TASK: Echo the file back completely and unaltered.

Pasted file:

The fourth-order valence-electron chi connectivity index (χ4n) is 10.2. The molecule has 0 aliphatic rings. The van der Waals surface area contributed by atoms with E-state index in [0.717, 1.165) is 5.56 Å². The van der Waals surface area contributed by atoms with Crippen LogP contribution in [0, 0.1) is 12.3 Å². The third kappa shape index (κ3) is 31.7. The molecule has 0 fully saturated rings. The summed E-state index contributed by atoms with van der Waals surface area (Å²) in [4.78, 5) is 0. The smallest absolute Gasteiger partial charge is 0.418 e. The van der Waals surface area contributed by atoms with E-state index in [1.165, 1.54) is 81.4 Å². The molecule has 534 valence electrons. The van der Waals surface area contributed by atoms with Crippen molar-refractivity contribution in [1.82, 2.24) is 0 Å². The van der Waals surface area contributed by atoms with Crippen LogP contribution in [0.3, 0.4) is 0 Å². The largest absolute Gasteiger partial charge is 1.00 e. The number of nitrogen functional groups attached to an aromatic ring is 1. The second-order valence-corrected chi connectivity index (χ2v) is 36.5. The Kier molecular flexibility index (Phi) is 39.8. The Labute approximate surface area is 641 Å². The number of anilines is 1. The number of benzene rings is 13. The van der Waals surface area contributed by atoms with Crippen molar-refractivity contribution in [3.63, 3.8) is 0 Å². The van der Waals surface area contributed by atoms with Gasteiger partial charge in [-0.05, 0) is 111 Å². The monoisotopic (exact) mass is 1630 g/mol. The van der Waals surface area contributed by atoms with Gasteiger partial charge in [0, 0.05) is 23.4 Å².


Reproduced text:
The fourth-order valence-electron chi connectivity index (χ4n) is 10.2. The molecule has 0 aliphatic rings. The van der Waals surface area contributed by atoms with E-state index in [0.717, 1.165) is 5.56 Å². The van der Waals surface area contributed by atoms with Crippen LogP contribution in [0, 0.1) is 12.3 Å². The third kappa shape index (κ3) is 31.7. The molecule has 0 fully saturated rings. The summed E-state index contributed by atoms with van der Waals surface area (Å²) in [4.78, 5) is 0. The smallest absolute Gasteiger partial charge is 0.418 e. The van der Waals surface area contributed by atoms with E-state index in [1.165, 1.54) is 81.4 Å². The molecule has 534 valence electrons. The van der Waals surface area contributed by atoms with Crippen molar-refractivity contribution in [1.82, 2.24) is 0 Å². The van der Waals surface area contributed by atoms with Crippen LogP contribution in [0.3, 0.4) is 0 Å². The largest absolute Gasteiger partial charge is 1.00 e. The number of nitrogen functional groups attached to an aromatic ring is 1. The second-order valence-corrected chi connectivity index (χ2v) is 36.5. The Kier molecular flexibility index (Phi) is 39.8. The Labute approximate surface area is 641 Å². The number of anilines is 1. The number of benzene rings is 13. The van der Waals surface area contributed by atoms with Crippen molar-refractivity contribution in [3.63, 3.8) is 0 Å². The van der Waals surface area contributed by atoms with Gasteiger partial charge in [-0.05, 0) is 111 Å². The monoisotopic (exact) mass is 1630 g/mol. The van der Waals surface area contributed by atoms with Gasteiger partial charge in [0, 0.05) is 23.4 Å².